It’s still a bit disconcerting to see how far suburbs have spread across the landscape. It’s no wonder traffic has become so congested. I really think we could use a new model for suburban living, but as long as land on the outskirts of town is cheap, and people are willing to spend the necessary time in their cars I don’t see that things will change. Self-driving cars are going to insure that we continue on this same path. Replace your windshield with a big screen TV, talk out the front seats entirely, replace the rear seat with a lazy boy, and shoot, you wouldn’t even have to go home, you could just crawl around in traffic all night long. In the morning you could go back to work. So you smell a bit, your co-workers will just have to suck it up. Or get some of those smell blocking chemicals.

Of course, you must remember why people moved out to the ‘burbs in the first place:

The nicest thing about houses is that they are quiet, well, as quiet as your immediate family is. No neighbors walking across your ceiling, no hooligans blasting heavy metal till 3 in the morning. Dull, boring and comfortable.

What’s that worth to you? I know what it’s worth to me, and in a year’s time it’s a number in five figures.

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Scoobyus minimus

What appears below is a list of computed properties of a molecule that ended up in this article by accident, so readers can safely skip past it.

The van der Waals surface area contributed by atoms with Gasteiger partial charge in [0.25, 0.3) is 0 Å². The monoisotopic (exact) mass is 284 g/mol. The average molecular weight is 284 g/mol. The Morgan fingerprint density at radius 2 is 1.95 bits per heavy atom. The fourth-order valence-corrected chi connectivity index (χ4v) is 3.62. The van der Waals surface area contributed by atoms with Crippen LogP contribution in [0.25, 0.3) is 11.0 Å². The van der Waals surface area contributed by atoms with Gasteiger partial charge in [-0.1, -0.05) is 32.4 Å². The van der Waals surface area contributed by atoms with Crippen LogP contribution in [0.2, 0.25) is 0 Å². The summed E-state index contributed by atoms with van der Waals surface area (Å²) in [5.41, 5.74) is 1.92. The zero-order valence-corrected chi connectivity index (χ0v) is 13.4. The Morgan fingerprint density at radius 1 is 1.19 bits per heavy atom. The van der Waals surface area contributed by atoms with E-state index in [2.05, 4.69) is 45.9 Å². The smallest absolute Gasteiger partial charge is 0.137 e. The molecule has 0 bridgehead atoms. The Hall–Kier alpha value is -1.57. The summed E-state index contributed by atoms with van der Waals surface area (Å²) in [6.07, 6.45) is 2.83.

Most of the chatter about Hillary Clinton’s van trip has been about Chipotle and burritos and such, with hardly any attention paid to the Mystery Machine itself. Ronnie Schreiber has determined that it’s an Explorer Van, a conversion done on an existing Chevrolet chassis, and that it’s not exactly opulent:

While some of Mrs. Clinton’s critics have described the van as luxurious, and Explorer Van’s sales manager described it to me as a “loaded Limited SE model,” he also said that most of its products are used as family vehicles, not executive limousines.

A fully equipped Chevrolet-based Explorer Van runs about $66,000. You can configure your own Explorer Van and check out the standard features and options here. Considering how many of America’s moms are carpooling kids to school in $40-50K Lexus RXes and Audi Q5s, Hillary’s van hardly seems extravagant. She’s traveling comfortably I’m sure, but I’ve reviewed Audis and Jaguars that were more luxurious and exclusive.

Equipment? Meh:

Yes, it does have a decent sized flatscreen television, but it’s not anything close to sybaritic luxury. The seats are leather upholstered, but the second row has standard captain’s chairs and not the airliner first class style seats with footrests like you’d see in the back of long wheelbase luxury cars in China, the new Mercedes-Benz S600 Maybach, or in a Japanese domestic market executive van like the Toyota Alphard.